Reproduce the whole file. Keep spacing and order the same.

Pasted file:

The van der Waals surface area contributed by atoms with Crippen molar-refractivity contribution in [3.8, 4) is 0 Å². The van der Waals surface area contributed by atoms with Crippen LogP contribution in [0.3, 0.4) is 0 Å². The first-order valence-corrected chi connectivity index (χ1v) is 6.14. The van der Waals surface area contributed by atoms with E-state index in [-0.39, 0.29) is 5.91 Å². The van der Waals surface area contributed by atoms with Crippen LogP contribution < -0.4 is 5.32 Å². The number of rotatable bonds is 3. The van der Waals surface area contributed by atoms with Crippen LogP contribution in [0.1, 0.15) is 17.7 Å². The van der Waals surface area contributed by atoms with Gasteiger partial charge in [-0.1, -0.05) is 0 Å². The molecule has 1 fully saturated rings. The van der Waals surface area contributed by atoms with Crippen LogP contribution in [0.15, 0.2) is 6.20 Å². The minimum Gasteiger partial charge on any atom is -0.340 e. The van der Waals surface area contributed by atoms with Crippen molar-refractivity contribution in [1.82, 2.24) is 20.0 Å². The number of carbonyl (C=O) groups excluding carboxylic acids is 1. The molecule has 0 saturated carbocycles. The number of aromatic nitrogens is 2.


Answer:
The van der Waals surface area contributed by atoms with Crippen molar-refractivity contribution in [3.8, 4) is 0 Å². The van der Waals surface area contributed by atoms with Crippen LogP contribution in [0.3, 0.4) is 0 Å². The first-order valence-corrected chi connectivity index (χ1v) is 6.14. The van der Waals surface area contributed by atoms with E-state index in [-0.39, 0.29) is 5.91 Å². The van der Waals surface area contributed by atoms with Crippen LogP contribution < -0.4 is 5.32 Å². The number of rotatable bonds is 3. The van der Waals surface area contributed by atoms with Crippen LogP contribution in [0.1, 0.15) is 17.7 Å². The van der Waals surface area contributed by atoms with Gasteiger partial charge in [-0.1, -0.05) is 0 Å². The molecule has 1 fully saturated rings. The van der Waals surface area contributed by atoms with Crippen LogP contribution in [0.15, 0.2) is 6.20 Å². The minimum Gasteiger partial charge on any atom is -0.340 e. The van der Waals surface area contributed by atoms with Crippen molar-refractivity contribution in [1.82, 2.24) is 20.0 Å². The number of carbonyl (C=O) groups excluding carboxylic acids is 1. The molecule has 0 saturated carbocycles. The number of aromatic nitrogens is 2.